Analysis A US judge gave the cops permission to force people’s fingers onto seized iPhones to see who could unlock them, a newly unsealed search warrant has revealed.
Specifically, Judge Judith Dein, of the federal district court of Massachusetts, gave agents from the Bureau of Alcohol, Tobacco, Firearms and Explosives (ATF) the right to press Robert Brito-Pina’s fingers on any iPhone found in his apartment in Boston. The bloke was suspected to be trafficking guns, hence the application for a search warrant. In fact, anyone nabbed at the property would be forced to use their fingers to unlock any cellphones seized at the home, according to the court filing.
The warrant, issued April 18, is due to be executed by May 2, though it’s not clear if it has been carried out yet, and therefore if the agents have been able to force Brito-Pina’s fingers, or anyone else’s digits, onto mobiles seized at the apartment, including his own iPhone. In any case, the document makes it plain that the ATF went to some trouble to get the judge’s specific authorization on the issue.
In the 10-paragraph warrant, three are dedicated to the issue of unlocking the phone and note that the officers can choose which fingers to press on the device, including thumbs. The warrant [PDF] also includes an entire section on the return of seized mobile phones.
In seeking the judge’s permission, ATF special agent Robert Jacobsen outlined in some detail why they believe the judge should allow them to try to force-unlock any phones found in the suspect’s apartment.
Jacobsen notes that gun traffickers “often use cellular telephones to acquire or sell illegal guns” and that they are “normally maintained for reasonably long periods of time because they are expensive, can often be subject to long-term contracts that contain substantial penalties for early termination, can store large amounts of information, and do not easily wear out.” He also notes that even when people buy a new phone, they will typically transfer the contents of their old phone onto it.
That means that Brito-Pina’s phone is likely to contain a significant amount of evidence, the ATF agent argues. The case for the search warrant notes that the investigative process that led agents to Brito-Pina’s was in large part thanks to information gleaned from other people’s cellphones, including text messages, drop-off locations stored in the Waze navigation app, and photos of illegal guns taken by people on their own phones – often featuring them posing with the guns.
“Collins communicated with Brito-Pina via cell phone regarding the sales and purchases of firearms,” the agent notes, referring to another suspect.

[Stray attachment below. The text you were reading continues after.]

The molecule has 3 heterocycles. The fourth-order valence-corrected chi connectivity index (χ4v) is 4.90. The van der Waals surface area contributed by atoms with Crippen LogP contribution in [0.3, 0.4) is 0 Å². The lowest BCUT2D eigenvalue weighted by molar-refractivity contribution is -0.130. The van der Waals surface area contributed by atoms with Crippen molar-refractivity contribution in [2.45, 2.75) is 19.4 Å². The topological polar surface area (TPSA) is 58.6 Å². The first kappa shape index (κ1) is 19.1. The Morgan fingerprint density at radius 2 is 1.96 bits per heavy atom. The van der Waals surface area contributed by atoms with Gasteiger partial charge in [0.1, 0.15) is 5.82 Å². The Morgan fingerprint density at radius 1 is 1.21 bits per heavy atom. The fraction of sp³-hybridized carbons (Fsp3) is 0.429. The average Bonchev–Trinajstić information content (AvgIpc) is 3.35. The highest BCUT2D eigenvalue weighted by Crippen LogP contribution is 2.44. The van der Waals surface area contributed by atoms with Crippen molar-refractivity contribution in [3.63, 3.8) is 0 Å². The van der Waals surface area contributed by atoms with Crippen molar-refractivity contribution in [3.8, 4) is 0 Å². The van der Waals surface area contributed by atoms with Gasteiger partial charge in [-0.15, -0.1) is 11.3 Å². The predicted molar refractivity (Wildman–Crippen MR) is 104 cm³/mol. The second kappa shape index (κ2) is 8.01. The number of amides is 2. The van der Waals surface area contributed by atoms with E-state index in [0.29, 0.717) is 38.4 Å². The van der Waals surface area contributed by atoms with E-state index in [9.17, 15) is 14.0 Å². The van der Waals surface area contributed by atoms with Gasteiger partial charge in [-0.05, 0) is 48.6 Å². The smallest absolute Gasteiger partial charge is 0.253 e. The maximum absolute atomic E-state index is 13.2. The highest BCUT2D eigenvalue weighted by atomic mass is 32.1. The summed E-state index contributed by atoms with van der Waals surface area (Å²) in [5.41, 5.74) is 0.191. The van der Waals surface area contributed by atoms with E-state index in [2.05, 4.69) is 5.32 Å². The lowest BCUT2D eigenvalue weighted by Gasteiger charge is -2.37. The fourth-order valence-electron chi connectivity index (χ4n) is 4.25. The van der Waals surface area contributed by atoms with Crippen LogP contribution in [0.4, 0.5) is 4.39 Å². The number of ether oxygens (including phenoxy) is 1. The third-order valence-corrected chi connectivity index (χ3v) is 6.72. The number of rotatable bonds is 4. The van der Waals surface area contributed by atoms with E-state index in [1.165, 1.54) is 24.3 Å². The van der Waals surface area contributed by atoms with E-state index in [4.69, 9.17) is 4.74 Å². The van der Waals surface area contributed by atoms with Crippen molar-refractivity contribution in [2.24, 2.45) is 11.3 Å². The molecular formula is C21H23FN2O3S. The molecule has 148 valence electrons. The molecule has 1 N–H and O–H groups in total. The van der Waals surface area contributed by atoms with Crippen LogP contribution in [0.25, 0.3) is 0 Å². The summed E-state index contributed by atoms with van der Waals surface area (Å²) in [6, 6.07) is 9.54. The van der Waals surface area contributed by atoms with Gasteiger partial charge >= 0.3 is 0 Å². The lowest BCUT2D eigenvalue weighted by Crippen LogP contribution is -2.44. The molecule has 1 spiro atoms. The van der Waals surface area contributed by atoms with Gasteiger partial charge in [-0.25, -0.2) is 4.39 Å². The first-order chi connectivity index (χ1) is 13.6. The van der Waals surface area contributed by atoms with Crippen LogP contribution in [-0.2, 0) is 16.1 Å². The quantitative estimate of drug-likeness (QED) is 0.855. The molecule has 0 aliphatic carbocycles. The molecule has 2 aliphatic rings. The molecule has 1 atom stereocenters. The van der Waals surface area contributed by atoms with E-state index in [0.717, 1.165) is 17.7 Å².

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“Cell phones also have text message and camera capabilities, and many users tend to store photos in their cell phones which are most often maintained by the user on his person or in his residence when not outside.” He then goes into detail about how the iPhone’s TouchID system works and why criminals use it.
Notably however the justification for allowing the officers to force a suspect’s fingers onto a iPhone is precisely because without it they would have to type in a passcode – which the suspect would be required to tell them.
“In some circumstances, a fingerprint cannot be used to unlock a device that has Touch ID enabled, and a passcode must be used instead, such as: (1) when more than 48 hours has passed since the last time the device was unlocked and (2) when the device has not been unlocked via Touch ID in 8 hours and the passcode or password has not been entered in the last 6 days,” he wrote.
He goes on: “Thus, in the event law enforcement encounters a locked Apple device, the opportunity to unlock the device via Touch ID exists only for a short time.”
And he adds: “Attempting to unlock the relevant Apple device(s) via Touch ID with the use of the fingerprints of the user(s) is necessary because the government may not otherwise be able to access the data contained on those devices for the purpose of executing the requested search warrants.”
The warrant even gives the cops the right to force anyone in the apartment at the time of the raid to put their fingers on any mobile device they find – something that has judges in other jurisdictions have balked at in the past.
What is notable about the warrant, surfaced this week by Law360, is that law enforcement is drawing a clear distinction between forcing someone to place their fingers on a phone to unlock it and forcing them to give officers the passcode to unlock it. The first is physical; the second is mental, and brings with it both Fourth and Fifth Amendment issues.
Also noteworthy is the fact that the agent draws a distinction between mobile phones and computers: the warrant explicitly notes that it does not apply to computers in the apartment and that they will not seize or search any computers they find.
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